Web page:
To elaborate on Jon Custer's comment: yes, for protecting the display against burn-in, a black screen would do just as well or better as any "screensaver". However, the graphical effects displayed by screensavers had two important purposes:
They showed that the computer was turned on and functional.
They looked nice.
Purpose #1 one used to be a lot more important than one might assume from a modern perspective, in large part because up until the mid-to-late 90s most computers had a mechanical power switch with no software protection.
Thus, if you walked up to a computer that you assumed was turned off (because the screen was dark) and pressed the power button to turn it on, you would instead turn the computer off immediately, potentially losing any unsaved work.
There would be no popup asking you whether you really wanted to turn off power, and indeed typically no way for the OS to even perform a controlled shutdown. The button would just turn off the PSU, leaving the CPU and the disk drives etc. with no power, and down the system went.
In the worst case, turning the computer off at the wrong moment could even lead to data corruption, if you happened to interrupt some critical operation such as disk defragmentation — which, coincidentally, was also a fairly common long-running process that you might well start up and then leave running while you went to grab a coffee, or maybe even overnight.
Even when the ability for the OS to intercept the power button press was added (precisely because accidental power-off was such a common and potentially destructive mistake), holding the button down for a second or two would typically override it and force a hard power-off (because there was still a need for a way to be able to turn off and reboot the computer even if it got completely frozen and unresponsive, which was unfortunately all too common). Coincidentally, if the screen was completely turned off and in power save mode, it might take a second or two to turn back on…
Having a graphical screensaver running was an easy way to prevent these kinds of mistakes, simply by immediately and intuitively showing anyone who intended to use the computer that it was already running, and that they should keep their fingers off the power button.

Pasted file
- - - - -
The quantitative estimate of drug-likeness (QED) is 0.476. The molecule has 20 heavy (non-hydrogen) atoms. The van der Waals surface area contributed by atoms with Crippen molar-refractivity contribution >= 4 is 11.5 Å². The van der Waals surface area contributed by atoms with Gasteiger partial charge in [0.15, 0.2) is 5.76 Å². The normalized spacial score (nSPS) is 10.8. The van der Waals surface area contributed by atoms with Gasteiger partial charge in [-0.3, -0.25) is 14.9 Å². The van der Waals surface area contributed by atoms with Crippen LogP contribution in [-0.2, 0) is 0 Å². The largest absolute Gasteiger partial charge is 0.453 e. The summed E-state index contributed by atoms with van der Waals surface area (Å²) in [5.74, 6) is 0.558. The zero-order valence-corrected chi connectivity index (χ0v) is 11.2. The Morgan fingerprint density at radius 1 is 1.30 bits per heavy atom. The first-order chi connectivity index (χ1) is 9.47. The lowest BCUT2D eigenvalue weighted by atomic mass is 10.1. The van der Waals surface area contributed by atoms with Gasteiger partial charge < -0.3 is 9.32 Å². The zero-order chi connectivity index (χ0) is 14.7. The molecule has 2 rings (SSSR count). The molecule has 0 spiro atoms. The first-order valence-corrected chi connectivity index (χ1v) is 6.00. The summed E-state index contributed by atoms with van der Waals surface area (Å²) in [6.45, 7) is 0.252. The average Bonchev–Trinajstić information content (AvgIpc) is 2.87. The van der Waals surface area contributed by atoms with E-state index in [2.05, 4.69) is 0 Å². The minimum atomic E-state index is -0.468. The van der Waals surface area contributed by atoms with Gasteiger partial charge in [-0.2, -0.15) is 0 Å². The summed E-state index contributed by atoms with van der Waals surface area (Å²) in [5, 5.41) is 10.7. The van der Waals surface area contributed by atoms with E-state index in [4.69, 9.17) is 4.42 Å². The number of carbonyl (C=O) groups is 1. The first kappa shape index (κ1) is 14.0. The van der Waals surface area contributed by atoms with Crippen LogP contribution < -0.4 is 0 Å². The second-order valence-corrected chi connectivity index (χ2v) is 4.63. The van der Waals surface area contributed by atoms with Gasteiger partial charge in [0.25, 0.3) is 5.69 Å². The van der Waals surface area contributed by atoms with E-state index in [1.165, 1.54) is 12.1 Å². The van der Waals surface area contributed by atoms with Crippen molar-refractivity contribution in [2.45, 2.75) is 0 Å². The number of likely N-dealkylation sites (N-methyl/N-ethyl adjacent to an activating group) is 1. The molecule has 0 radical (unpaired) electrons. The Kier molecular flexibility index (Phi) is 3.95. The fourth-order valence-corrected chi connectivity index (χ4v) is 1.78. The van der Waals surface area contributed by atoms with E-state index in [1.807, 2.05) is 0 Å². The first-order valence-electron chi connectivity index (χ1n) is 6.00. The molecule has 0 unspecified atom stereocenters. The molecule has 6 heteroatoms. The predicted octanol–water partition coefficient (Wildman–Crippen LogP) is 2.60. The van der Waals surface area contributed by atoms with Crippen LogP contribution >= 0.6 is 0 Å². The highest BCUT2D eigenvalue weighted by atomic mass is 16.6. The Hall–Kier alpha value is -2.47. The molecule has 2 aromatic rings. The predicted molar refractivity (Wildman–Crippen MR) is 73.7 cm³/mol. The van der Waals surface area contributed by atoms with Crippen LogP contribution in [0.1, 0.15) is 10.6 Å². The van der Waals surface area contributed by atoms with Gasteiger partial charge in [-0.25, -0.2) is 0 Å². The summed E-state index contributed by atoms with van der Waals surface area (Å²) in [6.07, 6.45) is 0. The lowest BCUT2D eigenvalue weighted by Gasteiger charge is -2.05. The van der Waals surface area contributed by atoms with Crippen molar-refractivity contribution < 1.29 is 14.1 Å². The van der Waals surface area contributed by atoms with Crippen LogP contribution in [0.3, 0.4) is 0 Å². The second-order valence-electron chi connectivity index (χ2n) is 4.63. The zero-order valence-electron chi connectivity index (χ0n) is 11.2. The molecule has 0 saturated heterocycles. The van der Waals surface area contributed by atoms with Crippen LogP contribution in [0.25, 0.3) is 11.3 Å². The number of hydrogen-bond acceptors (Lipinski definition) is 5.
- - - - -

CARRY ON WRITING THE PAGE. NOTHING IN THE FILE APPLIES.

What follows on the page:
Of course, purpose #2 should also not be neglected. Screensavers were simply cute, and often showcased the graphics capabilities of the computer (such as they were, at least). Many people would download and install fancy custom screensavers just to personalize their computer or to show off what it could do.
(Indeed, some of those "screensavers" wouldn't even do anything to protect the screen from burn-in, and could even contribute to it by displaying static background images or e.g. a repeating slideshow with no change to the image positions on the screen. But often it wasn't a big problem anyway — as time went on and display technology advanced, actual burn-in became less and less of a risk.)
Computer and OS manufacturers would also use fancy screensavers to showcase their products, particularly since computer stores would often have demo computers running for customers to try out, and naturally those computers would spend a lot of their time idle and showing a screensaver. I'm sure the Flurry screensaver on OSX, for example, got Apple a bunch of sales in the early 2000s just by looking a lot fancier on the store shelf than anything likely to come preinstalled on a Windows box at the time.